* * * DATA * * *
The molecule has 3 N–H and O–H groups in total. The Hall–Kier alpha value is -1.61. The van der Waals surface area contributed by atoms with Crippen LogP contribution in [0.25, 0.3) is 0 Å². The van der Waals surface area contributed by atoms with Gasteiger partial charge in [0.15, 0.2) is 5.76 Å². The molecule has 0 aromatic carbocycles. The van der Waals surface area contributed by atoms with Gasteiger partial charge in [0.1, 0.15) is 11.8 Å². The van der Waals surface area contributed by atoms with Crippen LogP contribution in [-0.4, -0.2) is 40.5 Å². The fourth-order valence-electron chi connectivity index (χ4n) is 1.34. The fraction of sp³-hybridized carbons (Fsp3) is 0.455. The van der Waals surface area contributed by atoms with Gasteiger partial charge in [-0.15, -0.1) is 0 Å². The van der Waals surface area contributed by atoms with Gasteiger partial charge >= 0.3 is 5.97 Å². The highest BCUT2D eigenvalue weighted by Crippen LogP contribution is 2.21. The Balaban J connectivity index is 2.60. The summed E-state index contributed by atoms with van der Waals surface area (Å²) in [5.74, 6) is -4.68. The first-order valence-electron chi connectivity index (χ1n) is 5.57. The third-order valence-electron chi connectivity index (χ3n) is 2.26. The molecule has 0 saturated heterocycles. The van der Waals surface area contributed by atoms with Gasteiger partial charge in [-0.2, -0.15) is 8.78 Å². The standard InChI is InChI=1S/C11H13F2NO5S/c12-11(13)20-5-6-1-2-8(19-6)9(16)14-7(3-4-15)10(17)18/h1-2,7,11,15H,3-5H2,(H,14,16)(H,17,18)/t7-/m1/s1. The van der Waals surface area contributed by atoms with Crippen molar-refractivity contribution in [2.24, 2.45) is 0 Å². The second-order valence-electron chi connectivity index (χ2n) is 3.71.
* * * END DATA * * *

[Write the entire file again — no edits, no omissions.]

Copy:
The molecule has 3 N–H and O–H groups in total. The Hall–Kier alpha value is -1.61. The van der Waals surface area contributed by atoms with Crippen LogP contribution in [0.25, 0.3) is 0 Å². The van der Waals surface area contributed by atoms with Gasteiger partial charge in [0.15, 0.2) is 5.76 Å². The molecule has 0 aromatic carbocycles. The van der Waals surface area contributed by atoms with Gasteiger partial charge in [0.1, 0.15) is 11.8 Å². The van der Waals surface area contributed by atoms with Crippen LogP contribution in [-0.4, -0.2) is 40.5 Å². The fourth-order valence-electron chi connectivity index (χ4n) is 1.34. The fraction of sp³-hybridized carbons (Fsp3) is 0.455. The van der Waals surface area contributed by atoms with Gasteiger partial charge in [-0.15, -0.1) is 0 Å². The van der Waals surface area contributed by atoms with Gasteiger partial charge >= 0.3 is 5.97 Å². The highest BCUT2D eigenvalue weighted by Crippen LogP contribution is 2.21. The Balaban J connectivity index is 2.60. The summed E-state index contributed by atoms with van der Waals surface area (Å²) in [5.74, 6) is -4.68. The first-order valence-electron chi connectivity index (χ1n) is 5.57. The third-order valence-electron chi connectivity index (χ3n) is 2.26. The molecule has 0 saturated heterocycles. The van der Waals surface area contributed by atoms with Gasteiger partial charge in [-0.2, -0.15) is 8.78 Å². The standard InChI is InChI=1S/C11H13F2NO5S/c12-11(13)20-5-6-1-2-8(19-6)9(16)14-7(3-4-15)10(17)18/h1-2,7,11,15H,3-5H2,(H,14,16)(H,17,18)/t7-/m1/s1. The van der Waals surface area contributed by atoms with Crippen molar-refractivity contribution in [2.24, 2.45) is 0 Å². The second-order valence-electron chi connectivity index (χ2n) is 3.71.